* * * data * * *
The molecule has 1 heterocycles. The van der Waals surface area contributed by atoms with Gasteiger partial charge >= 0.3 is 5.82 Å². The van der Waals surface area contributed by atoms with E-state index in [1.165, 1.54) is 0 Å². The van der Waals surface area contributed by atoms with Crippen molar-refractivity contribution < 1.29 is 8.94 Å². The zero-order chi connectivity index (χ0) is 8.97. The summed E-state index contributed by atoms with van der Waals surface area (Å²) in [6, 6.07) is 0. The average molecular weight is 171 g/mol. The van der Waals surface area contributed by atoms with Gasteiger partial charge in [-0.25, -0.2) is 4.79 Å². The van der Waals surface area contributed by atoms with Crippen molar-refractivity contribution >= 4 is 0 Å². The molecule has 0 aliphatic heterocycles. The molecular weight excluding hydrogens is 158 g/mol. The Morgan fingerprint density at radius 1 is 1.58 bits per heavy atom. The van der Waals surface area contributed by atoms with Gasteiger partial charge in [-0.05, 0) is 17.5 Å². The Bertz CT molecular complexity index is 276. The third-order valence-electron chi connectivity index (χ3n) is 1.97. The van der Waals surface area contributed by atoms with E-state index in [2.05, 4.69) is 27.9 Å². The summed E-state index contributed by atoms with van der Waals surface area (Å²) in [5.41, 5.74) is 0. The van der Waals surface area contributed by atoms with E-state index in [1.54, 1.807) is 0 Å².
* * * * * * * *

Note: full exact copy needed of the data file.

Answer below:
The molecule has 1 heterocycles. The van der Waals surface area contributed by atoms with Gasteiger partial charge >= 0.3 is 5.82 Å². The van der Waals surface area contributed by atoms with E-state index in [1.165, 1.54) is 0 Å². The van der Waals surface area contributed by atoms with Crippen molar-refractivity contribution < 1.29 is 8.94 Å². The zero-order chi connectivity index (χ0) is 8.97. The summed E-state index contributed by atoms with van der Waals surface area (Å²) in [6, 6.07) is 0. The average molecular weight is 171 g/mol. The van der Waals surface area contributed by atoms with Gasteiger partial charge in [-0.25, -0.2) is 4.79 Å². The van der Waals surface area contributed by atoms with Crippen molar-refractivity contribution >= 4 is 0 Å². The molecule has 0 aliphatic heterocycles. The molecular weight excluding hydrogens is 158 g/mol. The Morgan fingerprint density at radius 1 is 1.58 bits per heavy atom. The van der Waals surface area contributed by atoms with Gasteiger partial charge in [-0.05, 0) is 17.5 Å². The Bertz CT molecular complexity index is 276. The third-order valence-electron chi connectivity index (χ3n) is 1.97. The van der Waals surface area contributed by atoms with E-state index in [2.05, 4.69) is 27.9 Å². The summed E-state index contributed by atoms with van der Waals surface area (Å²) in [5.41, 5.74) is 0. The van der Waals surface area contributed by atoms with E-state index in [1.54, 1.807) is 0 Å².